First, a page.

Bailey’s dam having been constructed to raise the water level in the channel of the Red River, some of the gunboats were able to make it down. It then gave way partially, and it was necessary to build more dams to raise the water level upstream. I give here the account from Banks’ report. I also give the report of Lt. Col. Pearsall, who claims that he could have built the dam better in the first place.
It was perfectly apparent that the boats were not in condition to take advantage of the completion of the dam, and feeling that it could not stand another day, I wrote a note to Admiral Porter at 1 o’clock on the morning of the 9th, which was delivered in person in condition to move over the rapids at the earliest possible moment in the morning.
A little after 5 o’clock on the morning of the 9th, I saw a part of the dam swept away. The four boats that had passed the rapids the afternoon before were able to pass below through the opening which the waters had made. Only one of the vessels above the falls, the Lexington, was ready to move when the dam gave way, and that came down after the break and passed the dam safely, with all the vessels that were below the rapids. Had the others been ready to move all would have passed the rapids and the dam safely on Monday. Until after the dam had been carried away no effort had been made to lessen the draught of the imprisoned vessels, by lightening them of cargo, armament, or plating. Before the second series of dams was completed a portion of the armament and the plating, materially lessening their draught and the depth of water required to float them, was removed.
Lieutenant William S. Beebe, of the Ordnance Department, U. S. Army, superintended the removal of the heavy naval guns from above the rapids to a point below the dam by land, assisted by officers and soldiers of the army.
From Pearsall’s report:
Large braces were set diagonally up stream from the barges on each side, which, with large hawsers, were to prevent its being swept away, but the water rising rapidly, the weight proved insufficient for the purpose, and on the morning of the 9th it broke away, carrying with it the loaded barge nearest the right bank, both swinging in below and on the left-hand side of the new chute thus formed. This accident (so considered at the time) was in my opinion the most fortunate occurrence that could have taken place, those barges which were swept away serving to lengthen the chute and confine the volume of water passing through between them and the right bank, thus creating an artificial depth of water for the boats until they were fully below the ledge of rocks. They also answered as a “fender” to the boats and prevented their turning in passing through. The water was actually higher on the main dam when this took place than at any time afterward, and the navy, although not moving a single vessel until after the break occurred, were enabled to pass the gun-boats Lexington and Fort Hindman, also the light-draught monitors Neosho and Osage, over the falls above into the pond, and thence through the dam below in perfect safety.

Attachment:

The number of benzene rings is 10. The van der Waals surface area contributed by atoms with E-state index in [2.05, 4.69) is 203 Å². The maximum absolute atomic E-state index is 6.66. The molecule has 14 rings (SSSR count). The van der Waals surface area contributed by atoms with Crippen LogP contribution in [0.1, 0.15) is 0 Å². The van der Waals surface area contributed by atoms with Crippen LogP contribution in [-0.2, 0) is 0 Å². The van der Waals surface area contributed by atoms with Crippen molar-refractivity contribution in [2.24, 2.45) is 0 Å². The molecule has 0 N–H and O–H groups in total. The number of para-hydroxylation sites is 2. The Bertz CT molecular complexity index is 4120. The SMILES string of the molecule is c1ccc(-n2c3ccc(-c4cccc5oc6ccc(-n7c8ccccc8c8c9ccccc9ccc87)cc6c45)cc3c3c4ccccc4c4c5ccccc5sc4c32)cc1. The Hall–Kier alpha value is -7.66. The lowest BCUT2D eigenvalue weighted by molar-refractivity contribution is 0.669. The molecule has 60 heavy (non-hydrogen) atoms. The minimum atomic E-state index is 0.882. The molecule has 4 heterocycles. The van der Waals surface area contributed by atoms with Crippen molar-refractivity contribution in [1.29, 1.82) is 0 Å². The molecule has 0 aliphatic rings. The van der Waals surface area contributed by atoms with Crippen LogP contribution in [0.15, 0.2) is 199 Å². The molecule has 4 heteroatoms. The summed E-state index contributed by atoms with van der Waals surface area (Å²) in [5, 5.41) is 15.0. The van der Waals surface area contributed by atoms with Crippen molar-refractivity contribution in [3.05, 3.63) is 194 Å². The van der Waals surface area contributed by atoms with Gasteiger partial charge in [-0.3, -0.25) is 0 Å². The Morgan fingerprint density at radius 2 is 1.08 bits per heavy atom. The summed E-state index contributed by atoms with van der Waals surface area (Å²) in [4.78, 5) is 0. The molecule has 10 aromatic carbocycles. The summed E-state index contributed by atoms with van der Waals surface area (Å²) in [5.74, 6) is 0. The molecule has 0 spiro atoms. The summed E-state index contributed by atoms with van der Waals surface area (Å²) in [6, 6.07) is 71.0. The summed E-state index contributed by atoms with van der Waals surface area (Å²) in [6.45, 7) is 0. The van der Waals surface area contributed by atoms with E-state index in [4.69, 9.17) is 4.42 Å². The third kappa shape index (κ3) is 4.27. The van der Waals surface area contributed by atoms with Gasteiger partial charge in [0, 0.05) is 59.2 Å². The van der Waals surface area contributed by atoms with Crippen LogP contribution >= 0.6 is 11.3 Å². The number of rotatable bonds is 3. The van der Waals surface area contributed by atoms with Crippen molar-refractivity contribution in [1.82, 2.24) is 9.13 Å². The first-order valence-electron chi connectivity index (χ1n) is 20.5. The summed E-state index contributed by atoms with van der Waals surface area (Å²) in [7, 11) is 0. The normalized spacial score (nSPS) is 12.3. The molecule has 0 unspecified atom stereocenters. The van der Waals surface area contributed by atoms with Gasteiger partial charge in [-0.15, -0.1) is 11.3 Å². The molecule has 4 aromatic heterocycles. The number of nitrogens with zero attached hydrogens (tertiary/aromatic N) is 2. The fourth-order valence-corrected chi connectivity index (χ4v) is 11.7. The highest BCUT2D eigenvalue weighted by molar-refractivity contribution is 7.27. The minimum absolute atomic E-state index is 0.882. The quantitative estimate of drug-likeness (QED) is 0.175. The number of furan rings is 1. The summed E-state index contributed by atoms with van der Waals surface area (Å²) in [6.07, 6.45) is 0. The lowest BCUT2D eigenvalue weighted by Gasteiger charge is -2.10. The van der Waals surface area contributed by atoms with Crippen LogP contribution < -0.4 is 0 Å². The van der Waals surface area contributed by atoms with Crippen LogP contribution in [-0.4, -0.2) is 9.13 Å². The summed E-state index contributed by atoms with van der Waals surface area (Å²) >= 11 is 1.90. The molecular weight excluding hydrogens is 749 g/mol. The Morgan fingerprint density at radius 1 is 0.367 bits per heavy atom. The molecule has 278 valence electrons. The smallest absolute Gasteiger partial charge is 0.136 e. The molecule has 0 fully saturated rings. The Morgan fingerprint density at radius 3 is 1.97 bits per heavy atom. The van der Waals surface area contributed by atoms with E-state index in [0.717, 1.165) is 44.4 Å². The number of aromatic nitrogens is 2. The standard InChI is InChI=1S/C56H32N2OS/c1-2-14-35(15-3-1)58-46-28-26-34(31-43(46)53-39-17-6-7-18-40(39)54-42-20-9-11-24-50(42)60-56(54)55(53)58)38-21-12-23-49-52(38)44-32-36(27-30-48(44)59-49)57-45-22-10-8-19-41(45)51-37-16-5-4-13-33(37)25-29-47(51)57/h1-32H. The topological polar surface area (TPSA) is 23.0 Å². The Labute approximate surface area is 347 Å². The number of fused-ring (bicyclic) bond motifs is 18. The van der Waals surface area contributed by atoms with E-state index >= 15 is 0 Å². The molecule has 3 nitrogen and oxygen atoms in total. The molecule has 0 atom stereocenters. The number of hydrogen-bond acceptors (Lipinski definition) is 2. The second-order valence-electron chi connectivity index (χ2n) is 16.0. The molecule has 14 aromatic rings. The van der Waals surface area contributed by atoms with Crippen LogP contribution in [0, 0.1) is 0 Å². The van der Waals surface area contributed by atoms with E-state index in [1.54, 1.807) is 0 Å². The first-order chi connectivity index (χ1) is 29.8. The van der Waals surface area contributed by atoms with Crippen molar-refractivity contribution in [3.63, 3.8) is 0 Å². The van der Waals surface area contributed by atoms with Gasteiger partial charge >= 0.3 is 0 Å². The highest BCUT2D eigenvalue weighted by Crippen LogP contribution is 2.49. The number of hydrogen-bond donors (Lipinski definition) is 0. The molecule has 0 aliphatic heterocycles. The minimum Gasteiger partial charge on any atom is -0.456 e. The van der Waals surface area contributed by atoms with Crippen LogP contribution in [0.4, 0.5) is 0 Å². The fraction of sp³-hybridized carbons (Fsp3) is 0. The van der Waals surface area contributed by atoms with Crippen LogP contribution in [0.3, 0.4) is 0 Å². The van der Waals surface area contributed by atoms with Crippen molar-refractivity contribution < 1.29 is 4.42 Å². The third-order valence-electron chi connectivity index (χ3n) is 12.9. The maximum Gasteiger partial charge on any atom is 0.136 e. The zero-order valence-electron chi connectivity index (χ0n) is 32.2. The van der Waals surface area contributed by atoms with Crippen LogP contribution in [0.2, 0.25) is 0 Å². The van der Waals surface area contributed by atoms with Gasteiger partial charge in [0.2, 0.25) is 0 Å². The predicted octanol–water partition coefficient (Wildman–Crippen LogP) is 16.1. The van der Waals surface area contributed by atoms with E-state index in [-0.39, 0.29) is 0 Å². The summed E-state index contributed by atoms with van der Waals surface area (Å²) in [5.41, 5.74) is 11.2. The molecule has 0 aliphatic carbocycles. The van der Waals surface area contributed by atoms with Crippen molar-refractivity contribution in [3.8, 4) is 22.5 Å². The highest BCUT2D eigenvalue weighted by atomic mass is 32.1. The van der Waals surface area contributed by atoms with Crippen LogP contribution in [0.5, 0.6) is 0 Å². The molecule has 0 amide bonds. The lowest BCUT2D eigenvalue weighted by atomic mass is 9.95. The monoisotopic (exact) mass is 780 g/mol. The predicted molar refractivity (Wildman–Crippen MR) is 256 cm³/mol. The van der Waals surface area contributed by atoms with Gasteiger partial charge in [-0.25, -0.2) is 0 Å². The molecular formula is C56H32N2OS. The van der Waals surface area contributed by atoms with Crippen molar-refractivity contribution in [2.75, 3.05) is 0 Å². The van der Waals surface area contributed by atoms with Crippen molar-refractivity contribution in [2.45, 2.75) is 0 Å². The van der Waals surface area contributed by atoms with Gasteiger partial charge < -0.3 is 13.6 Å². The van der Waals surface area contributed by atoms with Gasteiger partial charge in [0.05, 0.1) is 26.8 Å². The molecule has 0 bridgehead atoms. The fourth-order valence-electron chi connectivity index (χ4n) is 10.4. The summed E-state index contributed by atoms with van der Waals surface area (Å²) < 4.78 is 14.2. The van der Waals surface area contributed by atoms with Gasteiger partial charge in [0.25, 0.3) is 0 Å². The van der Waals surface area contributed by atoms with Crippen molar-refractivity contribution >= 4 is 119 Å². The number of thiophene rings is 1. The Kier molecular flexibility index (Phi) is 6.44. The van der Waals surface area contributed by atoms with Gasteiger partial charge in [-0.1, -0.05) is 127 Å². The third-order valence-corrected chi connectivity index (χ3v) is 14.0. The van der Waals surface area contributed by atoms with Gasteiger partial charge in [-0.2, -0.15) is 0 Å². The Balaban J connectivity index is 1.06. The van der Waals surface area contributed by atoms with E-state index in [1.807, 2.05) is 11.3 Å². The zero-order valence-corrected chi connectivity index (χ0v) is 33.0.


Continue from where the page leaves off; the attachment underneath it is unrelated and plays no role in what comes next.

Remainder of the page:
At 7 o’clock on the morning of the 9th, Colonel Bailey directed me to leave a reliable officer in charge of tightening and repairing the remaining portion of the dam extending from the right bank, and them report to him in person on the same side of the river near the head of the falls, at which point he had decided to increase the depth of water by means of light wing-dams thrown out from each side. The forces moved from the lower or main dam consisted of detachments from the various regiments and the pioneer corps of Thirteenth Army Corps.